The problem has several aspects: According to the 2013 Henley Visa Restriction Index, Sri Lankans need visas to enter all but 38 countries. In contrast, Bangladeshis and North Koreans can go to 41 countries without visas. Who is worse than us? Just a handful. Afghans can only go to 28 countries visa-less (and we need a visa to visit Afghanistan). Iraq to 31. And yet, they carefully screen Sri Lankans wishing to visit Baghdad; compel us to enter data on a dysfunctional online system and all that.
Now compare this with countries Sri Lankanslike to settle in: UK (173 countries without a visa); USA (172); Norway and Canada (170); New Zealand (168); Australia (167). I am not saying people move to these countries for this reason alone, but it sure looks sweet from where I sit.
The paperwork needed to get a visa and the fees are another part of the problem. Then there is the time taken and the hassle. Many a time, the first thing I do on returning from a trip is apply for another visa. And the pile of paper they ask for. I have great help, but all this costs money. These burdens amount to hidden taxes on Sri Lankan travelers.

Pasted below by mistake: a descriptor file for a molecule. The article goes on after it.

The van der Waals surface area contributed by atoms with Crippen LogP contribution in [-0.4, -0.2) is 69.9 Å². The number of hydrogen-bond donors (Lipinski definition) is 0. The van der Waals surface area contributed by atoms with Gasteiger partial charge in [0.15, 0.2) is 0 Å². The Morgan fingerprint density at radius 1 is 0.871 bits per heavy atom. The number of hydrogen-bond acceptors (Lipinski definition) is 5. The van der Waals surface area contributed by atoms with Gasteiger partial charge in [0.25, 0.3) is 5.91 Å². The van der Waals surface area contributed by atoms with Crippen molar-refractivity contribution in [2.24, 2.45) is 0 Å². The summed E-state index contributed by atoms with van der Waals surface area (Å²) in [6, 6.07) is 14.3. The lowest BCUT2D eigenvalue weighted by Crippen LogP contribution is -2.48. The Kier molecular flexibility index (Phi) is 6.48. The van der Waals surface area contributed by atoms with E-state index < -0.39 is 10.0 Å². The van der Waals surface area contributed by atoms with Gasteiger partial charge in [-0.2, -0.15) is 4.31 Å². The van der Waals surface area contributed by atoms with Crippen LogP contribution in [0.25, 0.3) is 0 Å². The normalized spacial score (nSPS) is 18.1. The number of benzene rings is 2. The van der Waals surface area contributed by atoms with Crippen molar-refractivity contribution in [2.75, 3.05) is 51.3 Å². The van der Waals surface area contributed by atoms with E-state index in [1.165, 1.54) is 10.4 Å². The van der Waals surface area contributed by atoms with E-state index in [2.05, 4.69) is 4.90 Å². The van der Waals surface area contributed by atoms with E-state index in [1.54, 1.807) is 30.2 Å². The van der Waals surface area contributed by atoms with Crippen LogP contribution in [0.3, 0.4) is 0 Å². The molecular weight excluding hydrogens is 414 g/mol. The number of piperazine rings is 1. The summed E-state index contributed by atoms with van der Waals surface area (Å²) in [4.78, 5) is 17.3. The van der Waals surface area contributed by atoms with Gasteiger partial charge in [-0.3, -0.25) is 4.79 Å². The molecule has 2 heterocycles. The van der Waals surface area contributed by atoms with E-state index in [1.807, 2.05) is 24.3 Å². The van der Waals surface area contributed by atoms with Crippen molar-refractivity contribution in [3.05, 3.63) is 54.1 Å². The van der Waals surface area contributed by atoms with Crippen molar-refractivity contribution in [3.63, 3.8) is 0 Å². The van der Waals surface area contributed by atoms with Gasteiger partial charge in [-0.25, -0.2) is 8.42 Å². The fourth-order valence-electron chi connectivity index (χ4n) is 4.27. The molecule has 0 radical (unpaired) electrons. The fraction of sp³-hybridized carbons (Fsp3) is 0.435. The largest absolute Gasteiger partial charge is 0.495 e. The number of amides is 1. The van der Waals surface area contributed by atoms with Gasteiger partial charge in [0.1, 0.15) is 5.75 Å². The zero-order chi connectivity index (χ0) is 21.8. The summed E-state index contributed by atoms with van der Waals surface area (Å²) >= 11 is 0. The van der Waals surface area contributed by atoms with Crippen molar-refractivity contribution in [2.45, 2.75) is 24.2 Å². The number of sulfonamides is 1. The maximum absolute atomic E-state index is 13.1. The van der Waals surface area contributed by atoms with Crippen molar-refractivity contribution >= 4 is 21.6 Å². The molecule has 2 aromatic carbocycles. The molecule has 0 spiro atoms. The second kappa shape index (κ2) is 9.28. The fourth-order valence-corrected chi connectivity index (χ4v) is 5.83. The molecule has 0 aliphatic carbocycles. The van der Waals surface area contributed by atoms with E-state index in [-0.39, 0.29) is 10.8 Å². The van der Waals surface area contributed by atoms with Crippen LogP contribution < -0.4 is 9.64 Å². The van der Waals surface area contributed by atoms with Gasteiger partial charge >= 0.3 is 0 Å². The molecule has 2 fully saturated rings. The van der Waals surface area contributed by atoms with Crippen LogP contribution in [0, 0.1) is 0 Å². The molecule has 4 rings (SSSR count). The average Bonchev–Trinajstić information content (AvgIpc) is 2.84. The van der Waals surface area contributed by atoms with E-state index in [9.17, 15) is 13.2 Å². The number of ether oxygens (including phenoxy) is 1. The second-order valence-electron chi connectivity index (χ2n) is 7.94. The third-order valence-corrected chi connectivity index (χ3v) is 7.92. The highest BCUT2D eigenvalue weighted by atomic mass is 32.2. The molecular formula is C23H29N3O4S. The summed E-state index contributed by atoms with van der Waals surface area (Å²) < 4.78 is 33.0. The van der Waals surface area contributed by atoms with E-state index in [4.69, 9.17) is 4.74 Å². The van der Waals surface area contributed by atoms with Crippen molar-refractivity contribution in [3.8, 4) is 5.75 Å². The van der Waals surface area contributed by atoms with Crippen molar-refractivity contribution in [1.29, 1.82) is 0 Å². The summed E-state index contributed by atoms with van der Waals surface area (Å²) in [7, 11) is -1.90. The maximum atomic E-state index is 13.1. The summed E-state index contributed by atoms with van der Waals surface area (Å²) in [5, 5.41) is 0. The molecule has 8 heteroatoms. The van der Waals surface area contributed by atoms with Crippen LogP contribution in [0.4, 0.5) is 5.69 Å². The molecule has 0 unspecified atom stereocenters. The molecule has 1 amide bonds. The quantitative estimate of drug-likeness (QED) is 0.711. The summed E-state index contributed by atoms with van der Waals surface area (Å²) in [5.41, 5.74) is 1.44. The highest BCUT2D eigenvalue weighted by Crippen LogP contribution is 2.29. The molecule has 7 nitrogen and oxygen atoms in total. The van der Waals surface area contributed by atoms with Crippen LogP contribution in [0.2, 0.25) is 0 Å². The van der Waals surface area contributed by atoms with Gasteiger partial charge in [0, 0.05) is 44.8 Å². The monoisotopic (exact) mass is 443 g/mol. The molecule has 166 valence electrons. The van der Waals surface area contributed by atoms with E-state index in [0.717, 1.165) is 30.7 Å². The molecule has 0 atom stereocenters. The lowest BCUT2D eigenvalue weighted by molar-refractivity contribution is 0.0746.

Machang, the film, best illustrates how we dug ourselves into this hole. Every lie that can be told has been told by Sri Lankans seeking to leave this blessed isle.
The war is now behind us. People are coming back. Surely, it’s time for some progress to be made on the visa front. The model is the Visa Waiver Agreement between Sri Lanka and Seychelles (one of the 38), signed earlier this year. I hope External Affairs makes visa waiver agreements an integral element in all negotiations that are part of collecting African and Central Asian votes to fend off UN resolutions. Now that the electronic visa authorization system is in place and working well, the government has a chip to negotiate with.Even better, why can we not get the same kind of agreement with countries that Sri Lankans actually visit in numbers? Bangladesh? China? Hong Kong, where we had visa-free access until a few years back? Thailand? Myanmar?
In Nigeria, every minister has to sign a performance contract with the President, and is held accountable. Good idea.
Let’s include reduction of visa hassles for Sri Lankans in the performance contract for the Minister of External Affairs. Do better than North Korea or you’re out. Prevent the erosion of the value of the SAARC visa or we’ll find something else for you to do.
Rohan Samarajiva heads LirneAsia, a regional think tank. He was also a former telecoms regulator in Sri Lanka. To read previous columns go to LBOs main navigation panel and click on the 'Choices' category.